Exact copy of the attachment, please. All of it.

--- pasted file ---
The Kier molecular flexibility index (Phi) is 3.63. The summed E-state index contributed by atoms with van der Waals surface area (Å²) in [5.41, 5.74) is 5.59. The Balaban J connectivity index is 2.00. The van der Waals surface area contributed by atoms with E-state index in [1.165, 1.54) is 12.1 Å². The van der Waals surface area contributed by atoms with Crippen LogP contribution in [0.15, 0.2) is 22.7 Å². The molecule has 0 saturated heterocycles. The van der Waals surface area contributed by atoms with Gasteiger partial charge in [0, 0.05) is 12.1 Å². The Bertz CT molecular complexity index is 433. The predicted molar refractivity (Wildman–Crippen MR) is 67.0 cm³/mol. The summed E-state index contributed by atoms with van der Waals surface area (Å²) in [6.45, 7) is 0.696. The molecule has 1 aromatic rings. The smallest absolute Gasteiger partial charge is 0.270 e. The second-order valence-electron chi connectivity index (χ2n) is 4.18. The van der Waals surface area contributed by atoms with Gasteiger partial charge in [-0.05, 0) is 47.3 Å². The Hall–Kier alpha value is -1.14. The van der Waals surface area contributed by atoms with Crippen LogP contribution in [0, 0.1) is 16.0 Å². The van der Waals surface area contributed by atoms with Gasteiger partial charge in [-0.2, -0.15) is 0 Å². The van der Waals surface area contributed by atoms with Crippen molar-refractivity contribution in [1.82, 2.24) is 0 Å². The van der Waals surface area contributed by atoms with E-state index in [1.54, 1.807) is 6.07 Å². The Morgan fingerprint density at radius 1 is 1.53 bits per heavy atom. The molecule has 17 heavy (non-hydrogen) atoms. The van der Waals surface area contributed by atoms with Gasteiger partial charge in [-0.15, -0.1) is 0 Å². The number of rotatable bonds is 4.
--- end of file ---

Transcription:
The Kier molecular flexibility index (Phi) is 3.63. The summed E-state index contributed by atoms with van der Waals surface area (Å²) in [5.41, 5.74) is 5.59. The Balaban J connectivity index is 2.00. The van der Waals surface area contributed by atoms with E-state index in [1.165, 1.54) is 12.1 Å². The van der Waals surface area contributed by atoms with Crippen LogP contribution in [0.15, 0.2) is 22.7 Å². The molecule has 0 saturated heterocycles. The van der Waals surface area contributed by atoms with Gasteiger partial charge in [0, 0.05) is 12.1 Å². The Bertz CT molecular complexity index is 433. The predicted molar refractivity (Wildman–Crippen MR) is 67.0 cm³/mol. The summed E-state index contributed by atoms with van der Waals surface area (Å²) in [6.45, 7) is 0.696. The molecule has 1 aromatic rings. The smallest absolute Gasteiger partial charge is 0.270 e. The second-order valence-electron chi connectivity index (χ2n) is 4.18. The van der Waals surface area contributed by atoms with Gasteiger partial charge in [-0.05, 0) is 47.3 Å². The Hall–Kier alpha value is -1.14. The van der Waals surface area contributed by atoms with Crippen LogP contribution in [0, 0.1) is 16.0 Å². The van der Waals surface area contributed by atoms with Gasteiger partial charge in [-0.2, -0.15) is 0 Å². The van der Waals surface area contributed by atoms with Crippen molar-refractivity contribution in [1.82, 2.24) is 0 Å². The van der Waals surface area contributed by atoms with E-state index in [1.54, 1.807) is 6.07 Å². The Morgan fingerprint density at radius 1 is 1.53 bits per heavy atom. The molecule has 17 heavy (non-hydrogen) atoms. The van der Waals surface area contributed by atoms with Gasteiger partial charge in [-0.15, -0.1) is 0 Å². The number of rotatable bonds is 4.